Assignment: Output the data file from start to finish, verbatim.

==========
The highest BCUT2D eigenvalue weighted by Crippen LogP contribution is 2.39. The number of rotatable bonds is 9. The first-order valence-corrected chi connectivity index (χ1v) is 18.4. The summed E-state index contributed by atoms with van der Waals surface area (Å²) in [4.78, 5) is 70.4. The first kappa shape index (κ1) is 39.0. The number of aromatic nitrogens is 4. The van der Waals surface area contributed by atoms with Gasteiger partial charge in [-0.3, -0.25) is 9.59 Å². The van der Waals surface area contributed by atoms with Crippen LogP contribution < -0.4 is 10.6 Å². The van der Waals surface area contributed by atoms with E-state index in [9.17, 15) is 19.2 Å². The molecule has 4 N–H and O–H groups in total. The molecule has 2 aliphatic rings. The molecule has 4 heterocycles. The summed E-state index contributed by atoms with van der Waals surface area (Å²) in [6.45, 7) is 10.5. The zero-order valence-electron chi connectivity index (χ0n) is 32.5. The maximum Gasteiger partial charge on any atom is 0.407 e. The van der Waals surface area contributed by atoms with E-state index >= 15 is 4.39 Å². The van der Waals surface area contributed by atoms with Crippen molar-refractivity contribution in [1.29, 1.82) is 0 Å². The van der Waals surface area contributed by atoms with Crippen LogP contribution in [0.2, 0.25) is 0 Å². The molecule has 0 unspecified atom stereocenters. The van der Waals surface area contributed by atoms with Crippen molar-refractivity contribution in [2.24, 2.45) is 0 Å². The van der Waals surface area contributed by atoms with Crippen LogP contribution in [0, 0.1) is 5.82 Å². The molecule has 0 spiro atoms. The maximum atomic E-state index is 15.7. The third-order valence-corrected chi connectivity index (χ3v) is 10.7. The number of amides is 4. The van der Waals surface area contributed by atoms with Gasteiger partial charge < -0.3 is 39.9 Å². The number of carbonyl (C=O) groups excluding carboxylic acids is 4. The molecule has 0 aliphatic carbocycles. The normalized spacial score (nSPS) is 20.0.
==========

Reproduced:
The highest BCUT2D eigenvalue weighted by Crippen LogP contribution is 2.39. The number of rotatable bonds is 9. The first-order valence-corrected chi connectivity index (χ1v) is 18.4. The summed E-state index contributed by atoms with van der Waals surface area (Å²) in [4.78, 5) is 70.4. The first kappa shape index (κ1) is 39.0. The number of aromatic nitrogens is 4. The van der Waals surface area contributed by atoms with Gasteiger partial charge in [-0.3, -0.25) is 9.59 Å². The van der Waals surface area contributed by atoms with Crippen LogP contribution < -0.4 is 10.6 Å². The van der Waals surface area contributed by atoms with E-state index in [9.17, 15) is 19.2 Å². The molecule has 4 N–H and O–H groups in total. The molecule has 2 aliphatic rings. The molecule has 4 heterocycles. The summed E-state index contributed by atoms with van der Waals surface area (Å²) in [6.45, 7) is 10.5. The zero-order valence-electron chi connectivity index (χ0n) is 32.5. The maximum Gasteiger partial charge on any atom is 0.407 e. The van der Waals surface area contributed by atoms with E-state index >= 15 is 4.39 Å². The van der Waals surface area contributed by atoms with Crippen molar-refractivity contribution in [1.29, 1.82) is 0 Å². The van der Waals surface area contributed by atoms with Crippen LogP contribution in [0.2, 0.25) is 0 Å². The molecule has 0 unspecified atom stereocenters. The van der Waals surface area contributed by atoms with Crippen molar-refractivity contribution in [2.24, 2.45) is 0 Å². The van der Waals surface area contributed by atoms with Crippen LogP contribution in [0, 0.1) is 5.82 Å². The molecule has 0 spiro atoms. The maximum atomic E-state index is 15.7. The third-order valence-corrected chi connectivity index (χ3v) is 10.7. The number of amides is 4. The van der Waals surface area contributed by atoms with Gasteiger partial charge < -0.3 is 39.9 Å². The number of carbonyl (C=O) groups excluding carboxylic acids is 4. The molecule has 0 aliphatic carbocycles. The normalized spacial score (nSPS) is 20.0.